28 MAY 2015
Image: Fibroblasts (skin cells) labeled with fluorescent dyes. Mitochondrias are in red, memrane is in blue.
They made a 97-year-old cell line behave as good as new.
By altering the behaviour of two genes responsible for the production of simple amino acids in human cells, scientists have gained a better understanding of how the process of ageing works, and how we could delay or perhaps even reverse it.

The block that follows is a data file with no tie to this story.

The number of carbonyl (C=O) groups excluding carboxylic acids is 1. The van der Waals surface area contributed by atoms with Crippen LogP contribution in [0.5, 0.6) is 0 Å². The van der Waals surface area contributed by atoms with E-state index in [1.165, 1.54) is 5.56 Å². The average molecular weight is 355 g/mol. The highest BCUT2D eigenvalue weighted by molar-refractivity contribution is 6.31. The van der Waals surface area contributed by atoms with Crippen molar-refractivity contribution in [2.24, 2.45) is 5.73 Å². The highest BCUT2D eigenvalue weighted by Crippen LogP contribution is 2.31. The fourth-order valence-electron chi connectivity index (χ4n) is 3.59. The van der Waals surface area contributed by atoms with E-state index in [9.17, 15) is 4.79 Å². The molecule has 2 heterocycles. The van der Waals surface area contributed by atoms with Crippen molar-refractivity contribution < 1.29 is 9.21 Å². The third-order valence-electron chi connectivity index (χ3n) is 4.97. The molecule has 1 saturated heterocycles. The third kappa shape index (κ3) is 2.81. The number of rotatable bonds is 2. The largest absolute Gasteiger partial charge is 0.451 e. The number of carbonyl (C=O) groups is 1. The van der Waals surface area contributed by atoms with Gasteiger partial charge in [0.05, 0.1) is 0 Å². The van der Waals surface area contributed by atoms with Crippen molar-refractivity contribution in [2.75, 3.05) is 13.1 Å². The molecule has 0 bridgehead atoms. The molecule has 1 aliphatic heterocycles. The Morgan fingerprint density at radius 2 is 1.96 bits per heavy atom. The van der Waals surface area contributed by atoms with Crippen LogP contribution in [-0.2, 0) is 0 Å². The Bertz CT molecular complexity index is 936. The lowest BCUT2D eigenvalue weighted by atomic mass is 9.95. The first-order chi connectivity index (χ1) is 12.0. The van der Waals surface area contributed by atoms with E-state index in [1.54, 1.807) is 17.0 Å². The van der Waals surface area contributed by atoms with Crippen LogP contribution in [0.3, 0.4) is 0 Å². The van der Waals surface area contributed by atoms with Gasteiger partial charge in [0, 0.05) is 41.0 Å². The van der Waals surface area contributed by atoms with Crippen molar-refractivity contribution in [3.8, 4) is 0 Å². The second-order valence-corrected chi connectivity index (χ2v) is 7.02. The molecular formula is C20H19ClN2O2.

The team, led by Jun-Ichi Hayashi at the University of Tsukuba, targeted two genes that produce the amino acid glycine in the cell’s mitochondria, and figured out how to switch them on and off. By doing this, they could either accelerate the process of ageing within the cell, which caused signifiant defects to arise, or they could reverse the process of ageing, which restored the capacity for cellular respiration. Using this technique to produce more glycine in a 97-year-old cell line for 10 days, the researchers restored cellular respiration, effectively reversing the cell line’s age.